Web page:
5) Voting on the major issues every two months. Every two months, a document will be produced for all citizens (probably via the internet) containing the biggest (ie, most campaigned for, contested or otherwise deemed important) issues broken down and explained clearly, with outcomes to be selected via checkboxes. Results MUST be returned by each civilian on each 'voting day', though an 'I have no opinion' option is permissable.
    Direct democracy can work when the polity is the size of a Greek city state or a New England town. But, there's a reason modern democracy involves the election of representatives. Expecting the electorate to vote on every potential bill is just unwieldy and impractical when it comes to governing a modern, advanced society.
    6) Many more video cameras and other government observation. Data to be observed only by permitted officials. People to get over it, and stop whining about a nanny state or 1984. I've got nothing to hide.
    Why in heaven's name would you be in favor of this?

    Modern Man on
    Aetian Jupiter - 41 Gunslinger - The Old Republic
    Rigorous Scholarship

  • emnmnmeemnmnme Registered User regular
    edited February 2010
    If that's your frame of reference I simply feel bad for you.

    Don't feel bad. The thick skin I've developed makes me numb when 'news' of crookedness comes to light.

    I remember a TV drama on NBC called Mr. Sterling. It was an alright show, a kind of upbeat 'The West Wing' where a noble and idealistic young politician worked hard too defend his constituents and bring peaceful compromise to Washington ... wikipedia says that show was canceled after 3 months. Maybe the concept of an honest lawmaker was too alien for Mr. Joe America?

    emnmnme on
  • ThanatosThanatos Registered User regular
    edited February 2010
    Modern Man wrote: »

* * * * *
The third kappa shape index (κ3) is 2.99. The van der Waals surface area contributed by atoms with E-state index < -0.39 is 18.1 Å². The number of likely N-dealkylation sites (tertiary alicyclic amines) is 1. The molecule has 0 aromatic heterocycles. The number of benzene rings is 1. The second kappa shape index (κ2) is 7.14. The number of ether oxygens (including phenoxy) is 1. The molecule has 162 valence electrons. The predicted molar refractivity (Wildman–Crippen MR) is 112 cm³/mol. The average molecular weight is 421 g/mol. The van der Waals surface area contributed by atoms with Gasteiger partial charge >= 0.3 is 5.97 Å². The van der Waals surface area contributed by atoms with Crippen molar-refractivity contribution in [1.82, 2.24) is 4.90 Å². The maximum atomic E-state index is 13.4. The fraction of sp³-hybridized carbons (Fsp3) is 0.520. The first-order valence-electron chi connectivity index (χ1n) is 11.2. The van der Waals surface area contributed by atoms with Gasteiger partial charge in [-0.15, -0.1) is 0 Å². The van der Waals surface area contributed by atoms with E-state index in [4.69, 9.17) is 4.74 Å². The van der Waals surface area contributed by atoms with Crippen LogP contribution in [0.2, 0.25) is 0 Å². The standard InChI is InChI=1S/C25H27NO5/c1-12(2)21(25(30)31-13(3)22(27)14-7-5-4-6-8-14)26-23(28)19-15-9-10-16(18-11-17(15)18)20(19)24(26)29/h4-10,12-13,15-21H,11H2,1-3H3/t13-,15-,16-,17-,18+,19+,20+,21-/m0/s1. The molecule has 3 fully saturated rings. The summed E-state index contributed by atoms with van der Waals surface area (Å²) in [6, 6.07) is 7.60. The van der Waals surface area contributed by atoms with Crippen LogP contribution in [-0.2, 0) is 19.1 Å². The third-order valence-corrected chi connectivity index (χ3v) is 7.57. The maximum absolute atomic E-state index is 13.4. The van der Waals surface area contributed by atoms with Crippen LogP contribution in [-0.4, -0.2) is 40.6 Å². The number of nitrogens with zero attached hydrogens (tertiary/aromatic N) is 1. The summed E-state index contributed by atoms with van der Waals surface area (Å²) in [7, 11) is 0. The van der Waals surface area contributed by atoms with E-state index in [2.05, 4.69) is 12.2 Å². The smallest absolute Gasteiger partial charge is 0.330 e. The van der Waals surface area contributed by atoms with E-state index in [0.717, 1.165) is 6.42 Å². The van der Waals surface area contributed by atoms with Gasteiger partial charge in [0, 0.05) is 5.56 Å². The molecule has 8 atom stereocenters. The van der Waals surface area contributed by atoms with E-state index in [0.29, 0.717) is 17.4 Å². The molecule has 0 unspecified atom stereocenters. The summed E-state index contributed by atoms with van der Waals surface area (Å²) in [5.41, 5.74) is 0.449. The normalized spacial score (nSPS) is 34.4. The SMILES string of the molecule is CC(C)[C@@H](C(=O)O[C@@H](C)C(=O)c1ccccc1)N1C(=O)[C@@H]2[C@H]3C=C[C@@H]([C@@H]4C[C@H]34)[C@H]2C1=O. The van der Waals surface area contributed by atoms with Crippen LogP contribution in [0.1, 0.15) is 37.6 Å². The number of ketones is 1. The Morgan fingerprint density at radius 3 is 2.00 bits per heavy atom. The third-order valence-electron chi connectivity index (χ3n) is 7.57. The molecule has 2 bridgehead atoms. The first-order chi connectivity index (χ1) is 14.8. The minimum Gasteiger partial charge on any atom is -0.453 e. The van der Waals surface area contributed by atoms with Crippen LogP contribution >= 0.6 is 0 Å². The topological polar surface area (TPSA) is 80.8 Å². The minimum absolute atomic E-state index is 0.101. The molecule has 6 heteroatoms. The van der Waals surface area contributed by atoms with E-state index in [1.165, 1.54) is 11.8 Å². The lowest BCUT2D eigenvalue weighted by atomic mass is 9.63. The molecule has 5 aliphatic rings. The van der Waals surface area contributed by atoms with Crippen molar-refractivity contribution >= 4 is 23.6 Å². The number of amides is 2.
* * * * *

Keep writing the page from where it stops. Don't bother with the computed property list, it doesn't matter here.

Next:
EddieDean wrote: »
    2) No money or religion to influence politics, and a system which gives multiple parties a real chance at power - not just the top two or three.
    I think you're talking about a system with more proportional representation. Which is not that great an idea- those governments tend to be unstable and allow single-issue hardline parties to have a hugely disproportionate share of power.
    Yeah, thank god our system doesn't allow single-issue hardliners a disproportionate share of power.

    5) Voting on the major issues every two months. Every two months, a document will be produced for all citizens (probably via the internet) containing the biggest (ie, most campaigned for, contested or otherwise deemed important) issues broken down and explained clearly, with outcomes to be selected via checkboxes. Results MUST be returned by each civilian on each 'voting day', though an 'I have no opinion' option is permissable.
    Direct democracy can work when the polity is the size of a Greek city state or a New England town. But, there's a reason modern democracy involves the election of representatives. Expecting the electorate to vote on every potential bill is just unwieldy and impractical when it comes to governing a modern, advanced society. [/quote]
    But it's worked so well in California!

    Thanatos on
  • EddieDeanEddieDean Registered User
    edited February 2010
    mrt144 wrote: »
    emnmnme wrote: »
    mrt144 wrote: »
    emnmnme wrote: »
    EddieDean wrote: »
    2) No money or religion to influence politics, and a system which gives multiple parties a real chance at power - not just the top two or three.

    I don't understand this one. How do you attract the best and brightest to be our leaders without a little corruption to grease the wheels? $100 haircuts, being wined and dined by the wealthy, collecting campaign contributions ... people don't run for office because they enjoy long hours and plenty of paperwork. They run for the power to get things done (and the perks).

    Are you Tom Delay's son?

    No, you silly goose, and you don't have to be a corrupt politician to recognize the pattern that almost all politicians throughout all of history are crooked in some way. You show me a high-ranking politician who dressed modestly and worked in a cubicle and I'll show you a unicorn.